Learning to Appreciate Josh Tomlin

Throughout the first two months of the season, no player personified “regression candidate” more than Josh Tomlin. His ERA looked great, but nearly every peripheral suggested Tomlin was going to fall apart as the season progressed. But Tomlin has remained an effective pitcher. It hasn’t been all luck either- Tomlin’s xFIP currently sits at 3.72. Now that Tomlin’s peripherals seem to justify his performance, it’s time to take a look at how he’s been able to succeed this season.

Despite a K-rate of 5.14 and a troubling home run rate, Tomlin has continued to pitch well this season. In most cases, a quick look at BABIP would explain why Tomlin has been able to succeed this season. While his .259 BABIP is fairly low, Tomlin’s career average in the category is .266. Since we’re dealing with such a small sample, we have to remain somewhat skeptical of that data. It’s probably more than likely that Tomlin experiences a rise in his BABIP as the season progresses, but it’s nearly impossible to predict how drastically his luck will change. Over his short career, however, he’s been able to keep his BABIP relatively low.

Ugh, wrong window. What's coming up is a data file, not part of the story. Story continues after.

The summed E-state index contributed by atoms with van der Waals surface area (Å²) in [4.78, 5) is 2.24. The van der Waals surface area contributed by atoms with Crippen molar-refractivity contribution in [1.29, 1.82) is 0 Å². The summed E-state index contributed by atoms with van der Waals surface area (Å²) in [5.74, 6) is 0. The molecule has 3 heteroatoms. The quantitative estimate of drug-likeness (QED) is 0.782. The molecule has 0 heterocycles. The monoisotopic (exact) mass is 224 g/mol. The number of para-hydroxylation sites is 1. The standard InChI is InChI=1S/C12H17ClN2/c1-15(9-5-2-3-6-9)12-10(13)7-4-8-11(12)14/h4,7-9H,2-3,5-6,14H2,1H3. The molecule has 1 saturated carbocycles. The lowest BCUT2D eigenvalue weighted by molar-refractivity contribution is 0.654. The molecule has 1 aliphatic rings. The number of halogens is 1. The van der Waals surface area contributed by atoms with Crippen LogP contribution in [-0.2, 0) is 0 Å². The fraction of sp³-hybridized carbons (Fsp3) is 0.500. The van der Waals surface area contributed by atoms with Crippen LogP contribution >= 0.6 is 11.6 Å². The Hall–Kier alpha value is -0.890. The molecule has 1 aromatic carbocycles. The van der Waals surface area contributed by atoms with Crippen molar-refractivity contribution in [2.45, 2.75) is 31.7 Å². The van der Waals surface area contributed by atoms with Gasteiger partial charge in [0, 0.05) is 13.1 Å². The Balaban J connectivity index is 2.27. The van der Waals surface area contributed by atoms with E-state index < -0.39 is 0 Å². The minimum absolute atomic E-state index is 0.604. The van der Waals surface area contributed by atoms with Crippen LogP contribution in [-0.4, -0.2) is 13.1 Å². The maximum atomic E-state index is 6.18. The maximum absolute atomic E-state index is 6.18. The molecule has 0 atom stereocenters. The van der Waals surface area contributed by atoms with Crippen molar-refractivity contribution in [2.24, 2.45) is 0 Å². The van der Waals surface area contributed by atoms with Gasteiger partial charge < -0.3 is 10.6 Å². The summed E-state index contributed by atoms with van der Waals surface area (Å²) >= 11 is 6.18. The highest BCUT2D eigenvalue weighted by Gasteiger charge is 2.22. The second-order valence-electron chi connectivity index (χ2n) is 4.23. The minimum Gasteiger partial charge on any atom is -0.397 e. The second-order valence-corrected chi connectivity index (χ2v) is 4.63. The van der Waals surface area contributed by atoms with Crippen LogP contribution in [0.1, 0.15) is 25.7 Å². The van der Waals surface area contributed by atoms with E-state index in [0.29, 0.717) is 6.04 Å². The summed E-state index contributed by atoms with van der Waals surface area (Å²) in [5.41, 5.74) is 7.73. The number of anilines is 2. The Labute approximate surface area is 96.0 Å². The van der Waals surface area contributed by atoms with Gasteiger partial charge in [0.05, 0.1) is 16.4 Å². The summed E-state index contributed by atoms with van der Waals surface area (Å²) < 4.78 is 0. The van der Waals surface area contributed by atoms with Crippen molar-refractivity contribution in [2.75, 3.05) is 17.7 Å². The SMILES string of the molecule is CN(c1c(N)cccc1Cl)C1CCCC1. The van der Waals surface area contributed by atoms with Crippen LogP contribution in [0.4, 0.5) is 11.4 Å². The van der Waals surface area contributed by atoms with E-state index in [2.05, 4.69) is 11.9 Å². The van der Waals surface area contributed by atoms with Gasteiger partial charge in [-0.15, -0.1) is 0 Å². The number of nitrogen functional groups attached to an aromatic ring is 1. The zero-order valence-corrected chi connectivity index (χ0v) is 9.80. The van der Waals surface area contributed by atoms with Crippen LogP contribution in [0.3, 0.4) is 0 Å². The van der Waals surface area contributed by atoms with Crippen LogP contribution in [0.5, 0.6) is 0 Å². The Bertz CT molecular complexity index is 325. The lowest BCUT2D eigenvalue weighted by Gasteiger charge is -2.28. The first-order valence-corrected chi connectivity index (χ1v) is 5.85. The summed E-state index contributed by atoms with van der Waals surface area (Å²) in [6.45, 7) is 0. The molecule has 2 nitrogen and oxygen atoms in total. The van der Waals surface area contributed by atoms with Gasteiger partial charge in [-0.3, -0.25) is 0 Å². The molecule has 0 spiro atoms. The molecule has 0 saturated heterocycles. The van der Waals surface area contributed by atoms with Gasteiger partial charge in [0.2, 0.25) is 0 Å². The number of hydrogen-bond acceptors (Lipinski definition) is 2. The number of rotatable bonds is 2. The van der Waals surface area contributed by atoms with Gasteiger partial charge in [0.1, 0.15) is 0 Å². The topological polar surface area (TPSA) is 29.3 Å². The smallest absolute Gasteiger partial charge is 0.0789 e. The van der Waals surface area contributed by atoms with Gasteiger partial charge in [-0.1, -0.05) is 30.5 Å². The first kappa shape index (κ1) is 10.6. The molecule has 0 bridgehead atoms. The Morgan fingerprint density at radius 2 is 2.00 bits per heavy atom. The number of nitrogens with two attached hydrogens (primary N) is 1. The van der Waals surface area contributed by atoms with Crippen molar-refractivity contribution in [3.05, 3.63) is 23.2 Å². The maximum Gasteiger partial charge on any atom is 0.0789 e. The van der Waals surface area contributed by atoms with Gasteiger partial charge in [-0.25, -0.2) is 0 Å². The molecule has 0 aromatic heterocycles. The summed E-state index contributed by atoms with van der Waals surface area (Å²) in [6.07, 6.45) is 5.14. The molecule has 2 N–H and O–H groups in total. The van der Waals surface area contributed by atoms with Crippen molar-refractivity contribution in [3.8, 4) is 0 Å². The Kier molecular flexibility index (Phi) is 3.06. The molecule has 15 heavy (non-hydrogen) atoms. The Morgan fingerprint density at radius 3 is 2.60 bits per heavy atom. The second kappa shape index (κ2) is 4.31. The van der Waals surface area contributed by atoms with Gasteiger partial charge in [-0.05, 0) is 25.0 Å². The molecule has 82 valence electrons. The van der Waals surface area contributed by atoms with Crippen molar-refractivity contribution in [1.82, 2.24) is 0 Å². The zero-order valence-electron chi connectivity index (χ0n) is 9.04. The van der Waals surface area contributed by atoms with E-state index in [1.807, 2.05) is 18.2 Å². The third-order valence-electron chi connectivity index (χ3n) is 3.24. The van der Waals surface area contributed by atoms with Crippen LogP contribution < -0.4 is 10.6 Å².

The real reason behind Tomlin’s success appears to be his complete refusal to give up walks. Among all qualified pitchers, Tomlin’s 1.21 walk rate leads baseball. While limiting walks is great for every pitcher, it is absolutely paramount to Tomlin’s success. The formula might not come as a surprise, but Tomlin doesn’t have the best “stuff” in baseball. His fastball averages only 87.6 miles per hour — so when batters make contact, the ball goes a long way, which leads us to Tomlin’s biggest issue this season — the long ball.